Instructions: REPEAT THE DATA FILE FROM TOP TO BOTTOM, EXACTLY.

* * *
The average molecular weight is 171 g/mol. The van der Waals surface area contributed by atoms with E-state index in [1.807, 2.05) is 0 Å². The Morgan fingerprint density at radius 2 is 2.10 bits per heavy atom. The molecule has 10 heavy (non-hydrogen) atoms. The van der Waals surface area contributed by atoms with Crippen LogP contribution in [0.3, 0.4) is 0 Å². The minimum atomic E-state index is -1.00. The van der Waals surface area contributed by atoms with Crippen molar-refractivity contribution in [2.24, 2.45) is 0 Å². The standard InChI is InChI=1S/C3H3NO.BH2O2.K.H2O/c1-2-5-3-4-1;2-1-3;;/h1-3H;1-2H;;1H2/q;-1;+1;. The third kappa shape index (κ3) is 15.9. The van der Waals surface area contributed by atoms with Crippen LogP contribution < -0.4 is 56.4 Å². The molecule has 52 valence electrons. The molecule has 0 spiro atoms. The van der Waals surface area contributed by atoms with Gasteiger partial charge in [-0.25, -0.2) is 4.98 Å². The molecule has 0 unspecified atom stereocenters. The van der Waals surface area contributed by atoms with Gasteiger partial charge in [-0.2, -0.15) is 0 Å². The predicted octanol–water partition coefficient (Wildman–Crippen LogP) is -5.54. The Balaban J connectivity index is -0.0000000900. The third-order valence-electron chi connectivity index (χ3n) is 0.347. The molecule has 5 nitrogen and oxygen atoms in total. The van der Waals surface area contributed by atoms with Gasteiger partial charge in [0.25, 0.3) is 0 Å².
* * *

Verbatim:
The average molecular weight is 171 g/mol. The van der Waals surface area contributed by atoms with E-state index in [1.807, 2.05) is 0 Å². The Morgan fingerprint density at radius 2 is 2.10 bits per heavy atom. The molecule has 10 heavy (non-hydrogen) atoms. The van der Waals surface area contributed by atoms with Crippen LogP contribution in [0.3, 0.4) is 0 Å². The minimum atomic E-state index is -1.00. The van der Waals surface area contributed by atoms with Crippen molar-refractivity contribution in [2.24, 2.45) is 0 Å². The standard InChI is InChI=1S/C3H3NO.BH2O2.K.H2O/c1-2-5-3-4-1;2-1-3;;/h1-3H;1-2H;;1H2/q;-1;+1;. The third kappa shape index (κ3) is 15.9. The van der Waals surface area contributed by atoms with Crippen LogP contribution < -0.4 is 56.4 Å². The molecule has 52 valence electrons. The molecule has 0 spiro atoms. The van der Waals surface area contributed by atoms with Gasteiger partial charge in [-0.25, -0.2) is 4.98 Å². The molecule has 0 unspecified atom stereocenters. The van der Waals surface area contributed by atoms with Gasteiger partial charge in [-0.2, -0.15) is 0 Å². The predicted octanol–water partition coefficient (Wildman–Crippen LogP) is -5.54. The Balaban J connectivity index is -0.0000000900. The third-order valence-electron chi connectivity index (χ3n) is 0.347. The molecule has 5 nitrogen and oxygen atoms in total. The van der Waals surface area contributed by atoms with Gasteiger partial charge in [0.25, 0.3) is 0 Å².